- shoot, if you must, this old gray head,
Origin of shoot-up
verb (used with object), shot, shoot·ing.
- to throw, kick, or otherwise propel (a ball, puck, etc.), as at a goal or teammate.
- to score (a goal, points, etc.) by propelling the ball, puck, etc.
- to throw (the dice or a specific number).
- to wager or offer to bet (a sum of money): I'll shoot ten bucks.
verb (used without object), shot, shoot·ing.
- to propel a ball, puck, etc., at a goal, basket, pocket, etc., or in a specific direction: He shot for the green with a five iron.
- to propel a ball in a specific way: The center shoots left-handed.
- a small tunnel branching off from a larger tunnel.
- a narrow vein of ore.
- to cause to fall by hitting with a shot: They shot down several ducks.
- Informal.to disparage, reject, or expose as false or inadequate; debunk: to shoot down a popular theory.
- to grow rapidly or suddenly.
- Informal.to damage or harass by reckless shooting: cowboys shooting up the town.
- to wound by shooting: He shot up the lion, but his guide killed it.
- Slang.to inject an addictive drug intravenously.
Origin of shoot1
verb shoots, shooting or shot
- to talk indiscreetly
- to boast or exaggerate
Word Origin for shoot
Old English sceotan "to hurl missiles, cast; strike, hit, push; run, rush; send forth swiftly; wound with missiles" (class II strong verb; past tense sceat, past participle scoten), from Proto-Germanic *skeutanan (cf. Old Saxon skiotan, Old Norse skjota "to shoot with (a weapon); shoot, launch, push, shove quickly," Old Frisian skiata, Middle Dutch skieten, Dutch schieten, Old High German skiozan, German schießen), from PIE root *skeud- "to shoot, to chase, to throw, to project" (cf. Sanskrit skundate "hastens, makes haste," Old Church Slavonic iskydati "to throw out," Lithuanian skudrus "quick, nimble").
In reference to pool playing, from 1926. Meaning "to strive (for)" is from 1967, American English. Sense of "descend (a river) quickly" is from 1610s. Meaning "to inject by means of a hypodermic needle" is attested from 1914. Meaning "photograph" (especially a movie) is from 1890. As an interjection, an arbitrary euphemistic alteration of shit, it is recorded from 1934. Shoot the breeze "chat" first recorded 1941. Shoot-'em-up (adj.) in reference to violent entertainment (Western movies, etc.) is from 1942. Shoot to kill first attested 1867. Shoot the cat "to vomit" is from 1785. To shoot the moon originally meant "depart by night with ones goods to escape back rent" (1829).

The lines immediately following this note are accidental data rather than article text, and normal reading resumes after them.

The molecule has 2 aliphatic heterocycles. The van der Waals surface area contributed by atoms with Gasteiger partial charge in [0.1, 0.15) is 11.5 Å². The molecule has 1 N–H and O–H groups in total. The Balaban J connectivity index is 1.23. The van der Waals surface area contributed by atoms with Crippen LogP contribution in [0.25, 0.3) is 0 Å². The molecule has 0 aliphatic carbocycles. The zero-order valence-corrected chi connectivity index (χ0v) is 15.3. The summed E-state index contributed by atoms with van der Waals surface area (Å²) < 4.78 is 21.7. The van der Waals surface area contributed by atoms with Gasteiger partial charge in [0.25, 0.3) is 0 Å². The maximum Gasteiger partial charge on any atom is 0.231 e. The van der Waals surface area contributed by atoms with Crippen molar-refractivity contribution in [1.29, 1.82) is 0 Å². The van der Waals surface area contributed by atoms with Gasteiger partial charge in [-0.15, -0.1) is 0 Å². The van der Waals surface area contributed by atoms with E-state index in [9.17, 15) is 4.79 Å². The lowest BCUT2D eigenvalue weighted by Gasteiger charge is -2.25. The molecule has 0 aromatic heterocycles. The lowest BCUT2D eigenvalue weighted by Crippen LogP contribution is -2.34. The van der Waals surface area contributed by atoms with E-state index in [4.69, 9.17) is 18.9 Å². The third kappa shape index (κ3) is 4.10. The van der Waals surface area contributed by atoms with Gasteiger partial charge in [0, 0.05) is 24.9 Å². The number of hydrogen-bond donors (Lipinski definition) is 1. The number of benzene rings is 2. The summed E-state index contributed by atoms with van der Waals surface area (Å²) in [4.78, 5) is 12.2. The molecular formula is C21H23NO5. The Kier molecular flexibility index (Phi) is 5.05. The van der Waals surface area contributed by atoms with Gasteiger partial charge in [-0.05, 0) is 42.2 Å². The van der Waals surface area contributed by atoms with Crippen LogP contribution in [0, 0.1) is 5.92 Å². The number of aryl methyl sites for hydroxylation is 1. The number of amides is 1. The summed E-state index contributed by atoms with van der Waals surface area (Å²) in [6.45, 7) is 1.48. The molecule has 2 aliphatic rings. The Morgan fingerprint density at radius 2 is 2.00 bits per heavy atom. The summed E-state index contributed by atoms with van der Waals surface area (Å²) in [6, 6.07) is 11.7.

O, 'tis cash makes such crowds to the gin shops roam,
And 'tis cash often causes a rumpus at home ;
'Tis when short of cash people oft shoot the moon ;
And 'tis cash always keeps our pipes in tune.
Cash! cash! &c.
["The Melodist and Mirthful Olio, An Elegant Collection of the Most Popular Songs," vol. IV, London, 1829]
"young branch of a tree or plant," mid-15c., from shoot (v.). Also "heavy, sudden rush of water" (1610s); "artificial channel for water running down" (1707); "conduit for coal, etc." (1844).
1530s, "an act of shooting;" 1852 as "a shooting match or party," from shoot (v.).
Grow or get taller very rapidly, as in She's really shot up in the last year, and now she's taller than her mother. [First half of 1500s]
Riddle with bullets; damage or terrorize with gunfire. For example, I liked the scene in which the cowboy stomps into the saloon, gets drunk, and shoots the place up. [Late 1800s]
Inject a drug intravenously, especially an illegal drug. For example, The police caught him shooting up and arrested him. [Slang; first half of 1900s]
In addition to the idioms beginning with shoot
- shoot down
- shoot for
- shoot from the hip
- shoot off one's mouth
- shoot one's bolt
- shoot oneself in the foot
- shoot straight
- shoot the breeze
- shoot the works
- shoot up
- like shooting fish in a barrel
- sure as shooting
- whole ball of wax (shooting match)
Also see undershot.